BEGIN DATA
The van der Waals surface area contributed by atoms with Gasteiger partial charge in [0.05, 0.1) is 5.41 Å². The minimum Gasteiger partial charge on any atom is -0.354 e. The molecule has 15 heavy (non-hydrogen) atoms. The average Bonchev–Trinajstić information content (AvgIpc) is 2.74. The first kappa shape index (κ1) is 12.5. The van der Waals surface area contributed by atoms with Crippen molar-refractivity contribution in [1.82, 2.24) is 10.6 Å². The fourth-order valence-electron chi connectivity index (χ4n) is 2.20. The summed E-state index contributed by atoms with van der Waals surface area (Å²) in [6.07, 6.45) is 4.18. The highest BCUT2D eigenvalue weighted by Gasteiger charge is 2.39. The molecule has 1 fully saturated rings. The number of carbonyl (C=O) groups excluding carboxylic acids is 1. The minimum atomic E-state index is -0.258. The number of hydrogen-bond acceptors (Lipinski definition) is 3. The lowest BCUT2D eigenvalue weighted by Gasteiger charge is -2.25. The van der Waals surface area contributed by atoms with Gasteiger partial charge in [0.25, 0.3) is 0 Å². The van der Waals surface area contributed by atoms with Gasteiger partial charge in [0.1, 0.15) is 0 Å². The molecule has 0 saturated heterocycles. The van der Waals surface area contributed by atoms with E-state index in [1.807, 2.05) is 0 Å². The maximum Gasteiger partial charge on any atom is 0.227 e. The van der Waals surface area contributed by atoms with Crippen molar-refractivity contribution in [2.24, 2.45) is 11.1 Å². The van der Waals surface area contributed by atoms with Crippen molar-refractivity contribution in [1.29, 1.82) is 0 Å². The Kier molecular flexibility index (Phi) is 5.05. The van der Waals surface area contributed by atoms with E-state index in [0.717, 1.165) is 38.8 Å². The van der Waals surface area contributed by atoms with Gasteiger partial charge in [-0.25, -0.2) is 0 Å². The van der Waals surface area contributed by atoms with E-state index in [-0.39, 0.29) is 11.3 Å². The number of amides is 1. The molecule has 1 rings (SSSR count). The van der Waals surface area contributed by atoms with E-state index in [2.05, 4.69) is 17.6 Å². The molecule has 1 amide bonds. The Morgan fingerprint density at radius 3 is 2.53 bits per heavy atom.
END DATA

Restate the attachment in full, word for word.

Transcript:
The van der Waals surface area contributed by atoms with Gasteiger partial charge in [0.05, 0.1) is 5.41 Å². The minimum Gasteiger partial charge on any atom is -0.354 e. The molecule has 15 heavy (non-hydrogen) atoms. The average Bonchev–Trinajstić information content (AvgIpc) is 2.74. The first kappa shape index (κ1) is 12.5. The van der Waals surface area contributed by atoms with Crippen molar-refractivity contribution in [1.82, 2.24) is 10.6 Å². The fourth-order valence-electron chi connectivity index (χ4n) is 2.20. The summed E-state index contributed by atoms with van der Waals surface area (Å²) in [6.07, 6.45) is 4.18. The highest BCUT2D eigenvalue weighted by Gasteiger charge is 2.39. The molecule has 1 fully saturated rings. The number of carbonyl (C=O) groups excluding carboxylic acids is 1. The minimum atomic E-state index is -0.258. The number of hydrogen-bond acceptors (Lipinski definition) is 3. The lowest BCUT2D eigenvalue weighted by Gasteiger charge is -2.25. The van der Waals surface area contributed by atoms with Gasteiger partial charge in [0.25, 0.3) is 0 Å². The van der Waals surface area contributed by atoms with Gasteiger partial charge in [0.1, 0.15) is 0 Å². The molecule has 0 saturated heterocycles. The van der Waals surface area contributed by atoms with E-state index in [1.807, 2.05) is 0 Å². The maximum Gasteiger partial charge on any atom is 0.227 e. The van der Waals surface area contributed by atoms with Crippen molar-refractivity contribution in [2.24, 2.45) is 11.1 Å². The van der Waals surface area contributed by atoms with Crippen molar-refractivity contribution in [1.29, 1.82) is 0 Å². The Kier molecular flexibility index (Phi) is 5.05. The van der Waals surface area contributed by atoms with E-state index in [0.717, 1.165) is 38.8 Å². The van der Waals surface area contributed by atoms with Gasteiger partial charge in [-0.25, -0.2) is 0 Å². The van der Waals surface area contributed by atoms with E-state index in [-0.39, 0.29) is 11.3 Å². The number of amides is 1. The molecule has 1 rings (SSSR count). The van der Waals surface area contributed by atoms with E-state index in [2.05, 4.69) is 17.6 Å². The molecule has 1 amide bonds. The Morgan fingerprint density at radius 3 is 2.53 bits per heavy atom.